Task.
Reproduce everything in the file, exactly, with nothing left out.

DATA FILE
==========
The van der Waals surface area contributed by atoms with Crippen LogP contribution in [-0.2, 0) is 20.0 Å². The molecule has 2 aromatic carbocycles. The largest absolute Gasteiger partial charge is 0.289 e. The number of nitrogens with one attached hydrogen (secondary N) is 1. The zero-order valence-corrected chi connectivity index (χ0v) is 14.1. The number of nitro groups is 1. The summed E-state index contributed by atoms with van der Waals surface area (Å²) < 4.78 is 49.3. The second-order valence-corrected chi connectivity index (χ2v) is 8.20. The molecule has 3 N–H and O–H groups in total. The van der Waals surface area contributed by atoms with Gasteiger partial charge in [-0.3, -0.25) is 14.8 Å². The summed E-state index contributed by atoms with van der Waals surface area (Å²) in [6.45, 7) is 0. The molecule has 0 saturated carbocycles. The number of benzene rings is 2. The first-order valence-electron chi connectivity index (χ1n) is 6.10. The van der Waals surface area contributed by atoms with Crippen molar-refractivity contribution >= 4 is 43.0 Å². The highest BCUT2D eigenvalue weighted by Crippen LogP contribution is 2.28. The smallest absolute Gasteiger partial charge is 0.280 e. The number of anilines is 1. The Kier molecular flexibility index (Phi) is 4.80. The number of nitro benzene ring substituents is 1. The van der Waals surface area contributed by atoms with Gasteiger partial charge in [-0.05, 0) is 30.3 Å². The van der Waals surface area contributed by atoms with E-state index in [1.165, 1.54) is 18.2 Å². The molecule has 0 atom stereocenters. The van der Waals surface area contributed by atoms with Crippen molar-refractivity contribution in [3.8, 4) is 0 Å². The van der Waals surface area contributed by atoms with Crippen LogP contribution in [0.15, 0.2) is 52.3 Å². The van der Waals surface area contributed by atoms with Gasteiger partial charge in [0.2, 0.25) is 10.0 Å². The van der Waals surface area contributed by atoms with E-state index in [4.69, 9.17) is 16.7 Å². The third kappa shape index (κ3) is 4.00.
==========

The van der Waals surface area contributed by atoms with Crippen LogP contribution in [-0.2, 0) is 20.0 Å². The molecule has 2 aromatic carbocycles. The largest absolute Gasteiger partial charge is 0.289 e. The number of nitrogens with one attached hydrogen (secondary N) is 1. The zero-order valence-corrected chi connectivity index (χ0v) is 14.1. The number of nitro groups is 1. The summed E-state index contributed by atoms with van der Waals surface area (Å²) < 4.78 is 49.3. The second-order valence-corrected chi connectivity index (χ2v) is 8.20. The molecule has 3 N–H and O–H groups in total. The van der Waals surface area contributed by atoms with Gasteiger partial charge in [-0.3, -0.25) is 14.8 Å². The summed E-state index contributed by atoms with van der Waals surface area (Å²) in [6.45, 7) is 0. The molecule has 0 saturated carbocycles. The number of benzene rings is 2. The first-order valence-electron chi connectivity index (χ1n) is 6.10. The van der Waals surface area contributed by atoms with Crippen molar-refractivity contribution >= 4 is 43.0 Å². The highest BCUT2D eigenvalue weighted by Crippen LogP contribution is 2.28. The smallest absolute Gasteiger partial charge is 0.280 e. The number of anilines is 1. The Kier molecular flexibility index (Phi) is 4.80. The number of nitro benzene ring substituents is 1. The van der Waals surface area contributed by atoms with Gasteiger partial charge in [-0.05, 0) is 30.3 Å². The van der Waals surface area contributed by atoms with E-state index in [1.165, 1.54) is 18.2 Å². The molecule has 0 atom stereocenters. The van der Waals surface area contributed by atoms with Crippen molar-refractivity contribution in [3.8, 4) is 0 Å². The van der Waals surface area contributed by atoms with Crippen LogP contribution in [0.15, 0.2) is 52.3 Å². The van der Waals surface area contributed by atoms with Gasteiger partial charge in [0.2, 0.25) is 10.0 Å². The van der Waals surface area contributed by atoms with E-state index in [4.69, 9.17) is 16.7 Å². The third kappa shape index (κ3) is 4.00.